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Pencils to Progress - Regional Success Story

Pencil Factory Flats and Shops - Decatur Street, Atlanta, Georgia

Before: Former Breman Steele and Pencil Factory in ruins

Former site of a steel and iron company and pencil factory is redeveloped as mixed-use retail and apartments during the economic downturn.

This article is the fifth in a series of EPA Region 4 Brownfields Success Stories, a series designed to share what our hosts of Brownfield 2013 have learned in their brownfields redevelopment efforts.

A 3.7-acre redevelopment is a textbook study in why and how Brownfield properties can be and are so desirable.  This property is located in the heart of downtown Atlanta adjacent to the King Memorial Rapid Transit Station and within walking distance to Georgia State University, Grady Memorial Hospital, the Georgia State Capitol, and state offices in the Capitol Hill area.  The site is easily accessible by Interstates I-75/85 and I-20. 

The developer, TAMA XI, LLC, clearly saw this location as an asset that outweighed the environmental concerns posed by the historic uses of the property.  Prior to redevelopment, the property consisted of several individual tax parcels that had a long history of commercial and industrial use.  Most notably, MA Ferst Pencil Factory, Breman Steel and Iron Company, and a gas station once occupied the property.  Prior to the 1930s, the property was used as a coal yard for the adjacent CSX Rail Yard and was also the site of the Atlanta Cotton Compress and Warehousing Company. 

Prior to redevelopment, this property was underutilized. One third of the property was being utilized by an outdoor advertising company and its subsidiaries and by the Bell Street Bar and Wine business.  The buildings once occupied by Breman Steel were vacant, and the former Ferst Pencil Factory was in ruins, providing a haven for vagrants.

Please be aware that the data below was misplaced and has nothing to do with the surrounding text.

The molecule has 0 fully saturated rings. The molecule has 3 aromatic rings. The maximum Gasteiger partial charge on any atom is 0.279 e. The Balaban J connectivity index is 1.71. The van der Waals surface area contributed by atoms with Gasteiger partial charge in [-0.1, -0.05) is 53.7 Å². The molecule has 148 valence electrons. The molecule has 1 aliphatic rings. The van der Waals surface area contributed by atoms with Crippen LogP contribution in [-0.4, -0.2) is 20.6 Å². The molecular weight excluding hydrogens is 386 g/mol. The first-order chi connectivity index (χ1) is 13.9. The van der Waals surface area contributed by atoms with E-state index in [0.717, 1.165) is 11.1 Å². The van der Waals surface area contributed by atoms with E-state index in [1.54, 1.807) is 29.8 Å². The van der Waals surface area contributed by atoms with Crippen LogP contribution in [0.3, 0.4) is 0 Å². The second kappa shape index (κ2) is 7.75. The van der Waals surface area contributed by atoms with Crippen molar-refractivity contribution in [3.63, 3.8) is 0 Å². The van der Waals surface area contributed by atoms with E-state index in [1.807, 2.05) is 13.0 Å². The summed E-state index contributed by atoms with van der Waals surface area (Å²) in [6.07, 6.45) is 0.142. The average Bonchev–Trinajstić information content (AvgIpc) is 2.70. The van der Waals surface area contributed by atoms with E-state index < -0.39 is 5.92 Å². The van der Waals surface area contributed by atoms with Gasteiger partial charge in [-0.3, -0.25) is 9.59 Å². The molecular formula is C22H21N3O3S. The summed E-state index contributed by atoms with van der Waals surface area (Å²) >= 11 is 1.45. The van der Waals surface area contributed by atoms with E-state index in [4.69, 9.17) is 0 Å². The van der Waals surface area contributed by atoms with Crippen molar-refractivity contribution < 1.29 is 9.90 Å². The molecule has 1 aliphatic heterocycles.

The developer’s environmental investigations found that the soil on the property was contaminated with polycyclic aromatic hydrocarbons from operation of the pencil factory and with RCRA metals from the steel mill operations.  Prior to purchase of the property in 2005, the developer enrolled the property in the Georgia Brownfield Program to protect themselves from third party claims and from groundwater cleanup liability (although groundwater had minimal impacts). 

Under the approved Brownfields corrective action plan the developer undertook the excavation and disposal of >6,300 tons of contaminated soil to bring the property into compliance with Georgia’s residential clean-up standards. Remediation was completed in 2007. The cost for demolition of structures and remediation of contaminated soil totaled over $890,000.00.


After: The redevelopment was completed in 2009 (New Pencil Factory Lofts)

Based on the 2007 assessed value (the earliest available to this writer), the property value prior to redevelopment was approximately $8.3 million.  The redevelopment was completed in 2009 at which time the value of the property was assessed at $18.5 million.  Currently, the property is assessed at $30.8 million, an increase of 270% in the value of the property through redevelopment.  However, due to Georgia’s Brownfields Tax Incentive, for the next 10 years, or until TAMA XI, LLC recoups their remediation costs, property taxes will be based on the value of the property when it was entered into Georgia Brownfields Program in 2005.

Not only has this underutilized property been put back into productive use, but it has attracted many small businesses and has become the catalyst for other brownfield redevelopments in the neighborhood.  The Pencil Factory Flats and Shops are home to almost a dozen independently owned businesses including, Intown Market, Ken Bailey Hair Studio, Blusion Wash and Dry, and Marlee’s Coffee.  To round things out, the Village Theatre, an improvisational comedy theater recently opened. 


pencils - public

Before #2: Former Grady Homes public housing


pencils, - ashely

After #2: Ashley Point Affordable Housing